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Omega-3s Seen Boosting Performance of Healthy Young Brains
2/16/2011
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Studies reveal mechanisms underlying fish-fueled mental gains and imply special benefits to learning and decision-making in adolescents 
by Craig Weatherby 


Like pieces in a jigsaw puzzle, findings from recent brain research combine to present a promising picture in which dietary omega-3s appear especially helpful to developing brains of children, adolescents, and young adults.

 

This confluence of findings signals progress in our understanding of the brain benefits of omega-3s, given that prior research focused on aging and diseased minds. 


Key Points

  • Results of separate studies combine to suggest that omega-3s may bring special benefits to teenage brains.
  • American research shows that teens’ brains have more difficulty with tasks involving memory, focus, and decision making.
  • Italian trial finds that omega-3s enhance basic brain functions in healthy people aged 22 to 51, with implications for improved memory, mood, and decision making in adolescents.
The existing evidence suggests that dietary omega-3s can help alleviate depression and ADD/ADHD and deter Alzheimer’s and other forms of senile dementia.This was because, until last year, the evidence stemmed from three sources:


  • Clinical trials involving people with mental disease or mood disorders
  • Population studies linking higher fish intake to lower risks of senile dementias and memory loss
  • Clinical trials in children with attention deficit disorders.

Consequently, these research results left unanswered the question of whether supplemental omega-3s (or diets high in fish) might also enhance mental function and mood in healthy people and in younger adults and adolescents.

 

Affirmative answers to this critical question began to appear last year, with publication of some omega-3 studies conducted in healthy middle-aged people. (See “Omega-3s Boost Brain Networks”, “Feel-Good Findings”, and “Omega-3s Enhance Mood and Brain Speed”.)

 

But we joined the news media in missing (until now) the exciting results of a small Italian clinical trial published in 2005: an overlooked investigation that features some of the most compelling and revealing findings about the benefits of omega-3s in healthy young brains.

 

Significantly, the Italian pilot study included some subjects as young as 22, whose brains were still undergoing the changes documented recently in adolescents.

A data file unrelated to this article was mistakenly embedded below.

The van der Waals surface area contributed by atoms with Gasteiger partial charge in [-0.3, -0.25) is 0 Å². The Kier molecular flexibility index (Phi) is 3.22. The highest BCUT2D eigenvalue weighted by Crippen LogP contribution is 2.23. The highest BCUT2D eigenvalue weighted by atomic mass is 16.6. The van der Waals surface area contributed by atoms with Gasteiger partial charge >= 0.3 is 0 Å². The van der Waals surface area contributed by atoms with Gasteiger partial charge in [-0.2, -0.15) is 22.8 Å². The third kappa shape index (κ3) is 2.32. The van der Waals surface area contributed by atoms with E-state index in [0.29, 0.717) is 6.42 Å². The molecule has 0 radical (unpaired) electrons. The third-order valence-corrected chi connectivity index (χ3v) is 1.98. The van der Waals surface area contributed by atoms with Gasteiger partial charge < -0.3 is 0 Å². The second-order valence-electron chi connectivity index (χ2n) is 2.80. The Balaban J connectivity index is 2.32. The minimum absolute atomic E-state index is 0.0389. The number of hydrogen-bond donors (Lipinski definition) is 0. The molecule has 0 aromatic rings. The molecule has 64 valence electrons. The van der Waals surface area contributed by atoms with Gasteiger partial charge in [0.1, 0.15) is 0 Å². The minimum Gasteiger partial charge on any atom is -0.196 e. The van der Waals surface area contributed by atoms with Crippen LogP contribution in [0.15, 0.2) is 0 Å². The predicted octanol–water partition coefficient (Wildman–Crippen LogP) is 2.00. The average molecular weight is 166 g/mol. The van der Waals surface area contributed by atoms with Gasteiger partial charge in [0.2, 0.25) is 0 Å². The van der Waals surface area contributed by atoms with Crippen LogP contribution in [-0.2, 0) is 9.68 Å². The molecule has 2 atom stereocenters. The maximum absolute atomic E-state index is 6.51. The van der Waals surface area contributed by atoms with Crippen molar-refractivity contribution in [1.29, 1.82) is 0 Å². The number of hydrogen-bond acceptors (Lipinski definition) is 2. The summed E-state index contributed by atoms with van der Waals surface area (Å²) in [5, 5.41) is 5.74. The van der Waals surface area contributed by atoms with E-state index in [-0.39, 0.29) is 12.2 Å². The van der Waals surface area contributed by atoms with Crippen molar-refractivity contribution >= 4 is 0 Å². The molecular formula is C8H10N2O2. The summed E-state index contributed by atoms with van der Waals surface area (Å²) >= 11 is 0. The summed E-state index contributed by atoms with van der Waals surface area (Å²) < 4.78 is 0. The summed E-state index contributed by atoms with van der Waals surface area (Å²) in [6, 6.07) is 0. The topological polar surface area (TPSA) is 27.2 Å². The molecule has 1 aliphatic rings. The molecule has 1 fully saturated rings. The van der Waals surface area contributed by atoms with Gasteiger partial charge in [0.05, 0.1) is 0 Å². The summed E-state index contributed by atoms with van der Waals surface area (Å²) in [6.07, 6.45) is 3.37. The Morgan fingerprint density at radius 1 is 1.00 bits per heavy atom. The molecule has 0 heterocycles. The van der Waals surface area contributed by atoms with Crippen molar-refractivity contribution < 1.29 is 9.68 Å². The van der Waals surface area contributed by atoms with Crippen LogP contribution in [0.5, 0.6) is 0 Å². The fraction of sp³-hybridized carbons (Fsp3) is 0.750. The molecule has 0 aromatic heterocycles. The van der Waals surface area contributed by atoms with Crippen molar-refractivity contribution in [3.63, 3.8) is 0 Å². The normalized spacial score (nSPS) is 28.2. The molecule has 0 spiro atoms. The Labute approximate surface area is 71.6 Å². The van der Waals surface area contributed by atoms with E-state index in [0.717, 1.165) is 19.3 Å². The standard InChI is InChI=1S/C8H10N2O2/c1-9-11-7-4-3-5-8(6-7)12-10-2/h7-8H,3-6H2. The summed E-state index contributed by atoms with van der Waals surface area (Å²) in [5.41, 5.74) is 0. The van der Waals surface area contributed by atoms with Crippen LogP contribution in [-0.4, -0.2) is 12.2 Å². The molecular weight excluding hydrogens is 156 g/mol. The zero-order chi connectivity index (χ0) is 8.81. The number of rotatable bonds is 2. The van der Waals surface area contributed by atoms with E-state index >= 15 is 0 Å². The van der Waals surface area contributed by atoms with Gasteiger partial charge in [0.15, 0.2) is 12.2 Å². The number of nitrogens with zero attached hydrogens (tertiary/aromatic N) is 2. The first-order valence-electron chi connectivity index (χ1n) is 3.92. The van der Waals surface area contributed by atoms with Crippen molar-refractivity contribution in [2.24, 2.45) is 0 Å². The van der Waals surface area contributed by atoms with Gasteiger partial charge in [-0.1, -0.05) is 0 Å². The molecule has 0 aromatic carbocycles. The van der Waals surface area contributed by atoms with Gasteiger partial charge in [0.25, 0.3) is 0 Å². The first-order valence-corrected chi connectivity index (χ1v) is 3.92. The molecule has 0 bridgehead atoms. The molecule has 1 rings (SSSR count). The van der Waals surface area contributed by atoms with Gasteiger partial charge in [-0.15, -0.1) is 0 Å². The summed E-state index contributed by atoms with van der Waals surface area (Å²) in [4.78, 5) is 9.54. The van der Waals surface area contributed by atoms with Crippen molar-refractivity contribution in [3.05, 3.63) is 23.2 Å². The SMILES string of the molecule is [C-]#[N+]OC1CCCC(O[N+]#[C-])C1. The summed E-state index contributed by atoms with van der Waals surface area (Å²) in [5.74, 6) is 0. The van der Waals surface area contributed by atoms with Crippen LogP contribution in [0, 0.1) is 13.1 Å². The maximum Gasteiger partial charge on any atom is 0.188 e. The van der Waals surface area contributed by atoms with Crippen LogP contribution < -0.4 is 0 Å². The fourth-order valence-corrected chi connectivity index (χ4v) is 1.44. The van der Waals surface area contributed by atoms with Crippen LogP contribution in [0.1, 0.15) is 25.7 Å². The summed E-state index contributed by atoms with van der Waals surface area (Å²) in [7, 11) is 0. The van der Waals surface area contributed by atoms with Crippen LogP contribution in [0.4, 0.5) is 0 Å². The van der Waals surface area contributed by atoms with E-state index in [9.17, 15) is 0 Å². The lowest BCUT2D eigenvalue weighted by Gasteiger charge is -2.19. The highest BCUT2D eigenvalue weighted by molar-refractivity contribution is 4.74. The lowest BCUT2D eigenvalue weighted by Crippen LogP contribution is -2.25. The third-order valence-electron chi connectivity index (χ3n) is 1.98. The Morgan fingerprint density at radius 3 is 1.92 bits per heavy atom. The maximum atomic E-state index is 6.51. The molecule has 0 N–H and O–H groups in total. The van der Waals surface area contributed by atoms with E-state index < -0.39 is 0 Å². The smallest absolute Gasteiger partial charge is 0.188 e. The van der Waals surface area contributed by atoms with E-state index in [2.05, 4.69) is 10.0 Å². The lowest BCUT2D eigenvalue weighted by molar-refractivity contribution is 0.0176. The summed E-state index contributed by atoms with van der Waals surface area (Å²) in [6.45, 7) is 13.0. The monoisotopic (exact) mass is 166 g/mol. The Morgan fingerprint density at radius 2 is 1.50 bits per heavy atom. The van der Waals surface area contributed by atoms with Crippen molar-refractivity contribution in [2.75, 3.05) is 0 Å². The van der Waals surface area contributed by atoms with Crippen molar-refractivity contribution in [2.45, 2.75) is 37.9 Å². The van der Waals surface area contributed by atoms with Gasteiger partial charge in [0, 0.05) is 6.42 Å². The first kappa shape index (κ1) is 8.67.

And the Italians’ highly positive findings dovetail with recent discoveries about the adolescent mind: breakthroughs with important implications for the role nutrition might play in helping teens with learning and decision-making.

 

Omega-3s and teenage brains: the critical frontal-cortex context

Before we relate the results of the Italians’ groundbreaking research, it is critical to understand the new context in which their findings occurred: a setting that may lend them special significance with regard to children, adolescents, and young adults.

 

While 95 percent of the human brain develops by age six, the greatest growth spurts after infancy occur during adolescence. The cerebellum, now believed to play a significant role in coordinating thinking processes, undergoes dramatic growth and changes during adolescence. And recent research using functional magnetic resonance imaging (fMRI) scans reveals continuous increases in the volume of brain “white matter” throughout adolescence along with decreases in the volume of “grey matter”.


Bizarre accident showed frontal lobes’ role in brain function


The functions of the prefrontal cortex became evident in 1848 when an accidental explosion fired a three-foot-long, 13-pound iron rod up through the left cheek of Vermont rail work supervisor Phineas Gage, destroying his prefrontal cortex and leaving a 2-inch hole in his skull (See computer generated graphic below: the rod now lies in the Museum of the Medical College of Harvard University).

 

Incredibly, he survived the accident with no lasting affect on his memory, speech, or ability to walk and work. But whereas he had been hard-working, responsible, and even-tempered, Gage could no longer control his impulses. He began behaving badly, swearing constantly, and getting into frequent fights.

 

While some doubt has been cast on his doctor’s claim of dramatic changes in Gage’s personality, they accord well with what is now known about the functions of the prefrontal cortex. In any case, there is little doubt that Gage's story initiated scientific interest in the biological basis of behavior.

 

During the ensuing decades, physicians aware of Gage’s case began noting that patients with similar damage to the frontal lobe suffered Gage-like personality changes, likewise had trouble controlling their impulses and became indifferent to people’s feelings and to social conventions.

But the biggest differences between adult and teen brains appear operational/organizational in character, rather than structural/physical. The August-September edition of Scientific American Mind summarized recent findings that uncovered distinct operational differences between the brains of adults and adolescents.

 

The article, titled “The Teen Brain, Hard at Work”, detailed the results of research performed recently at the University ofPittsburgh, where scientists at the school’s Center for the Neural Basis of Cognition used fMRI technology to scan the brains of teens and adults during brain-stressing visual-motor tests.

 

The Pittsburgh team found large differences between adult and adolescent brains in terms of activity within the prefrontal cortex: the part of the brain responsible for the “executive” functions that govern planning and voluntary behavior (Scherf KS et al 2006).

 

The frontal lobes of the brain play a part in impulse control, judgment, language, memory, motor function, problem solving, sexual behavior, socialization and spontaneity. The prefrontal cortex portion of the frontal lobes is involved in planning complex behaviors, personality, and governing social behavior, and it is where the brain orchestrates thoughts and actions to meet goals.